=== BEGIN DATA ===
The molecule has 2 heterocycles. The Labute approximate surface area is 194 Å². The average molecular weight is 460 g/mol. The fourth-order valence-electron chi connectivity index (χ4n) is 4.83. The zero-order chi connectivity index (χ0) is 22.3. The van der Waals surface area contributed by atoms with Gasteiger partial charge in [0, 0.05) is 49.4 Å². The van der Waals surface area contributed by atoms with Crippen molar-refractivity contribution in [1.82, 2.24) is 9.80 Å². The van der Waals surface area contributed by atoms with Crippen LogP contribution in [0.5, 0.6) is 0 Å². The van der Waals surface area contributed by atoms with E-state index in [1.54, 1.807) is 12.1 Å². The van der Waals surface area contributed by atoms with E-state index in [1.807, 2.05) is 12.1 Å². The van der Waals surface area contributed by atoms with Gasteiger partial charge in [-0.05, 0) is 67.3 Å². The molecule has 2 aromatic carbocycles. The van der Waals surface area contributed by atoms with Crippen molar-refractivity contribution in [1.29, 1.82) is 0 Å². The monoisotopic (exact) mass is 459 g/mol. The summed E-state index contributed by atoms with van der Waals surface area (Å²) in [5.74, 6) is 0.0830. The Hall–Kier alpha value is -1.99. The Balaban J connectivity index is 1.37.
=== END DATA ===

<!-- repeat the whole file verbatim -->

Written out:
The molecule has 2 heterocycles. The Labute approximate surface area is 194 Å². The average molecular weight is 460 g/mol. The fourth-order valence-electron chi connectivity index (χ4n) is 4.83. The zero-order chi connectivity index (χ0) is 22.3. The van der Waals surface area contributed by atoms with Gasteiger partial charge in [0, 0.05) is 49.4 Å². The van der Waals surface area contributed by atoms with Crippen molar-refractivity contribution in [1.82, 2.24) is 9.80 Å². The van der Waals surface area contributed by atoms with Crippen LogP contribution in [0.5, 0.6) is 0 Å². The van der Waals surface area contributed by atoms with E-state index in [1.54, 1.807) is 12.1 Å². The van der Waals surface area contributed by atoms with E-state index in [1.807, 2.05) is 12.1 Å². The van der Waals surface area contributed by atoms with Gasteiger partial charge in [-0.05, 0) is 67.3 Å². The molecule has 2 aromatic carbocycles. The van der Waals surface area contributed by atoms with Crippen molar-refractivity contribution in [1.29, 1.82) is 0 Å². The monoisotopic (exact) mass is 459 g/mol. The summed E-state index contributed by atoms with van der Waals surface area (Å²) in [5.74, 6) is 0.0830. The Hall–Kier alpha value is -1.99. The Balaban J connectivity index is 1.37.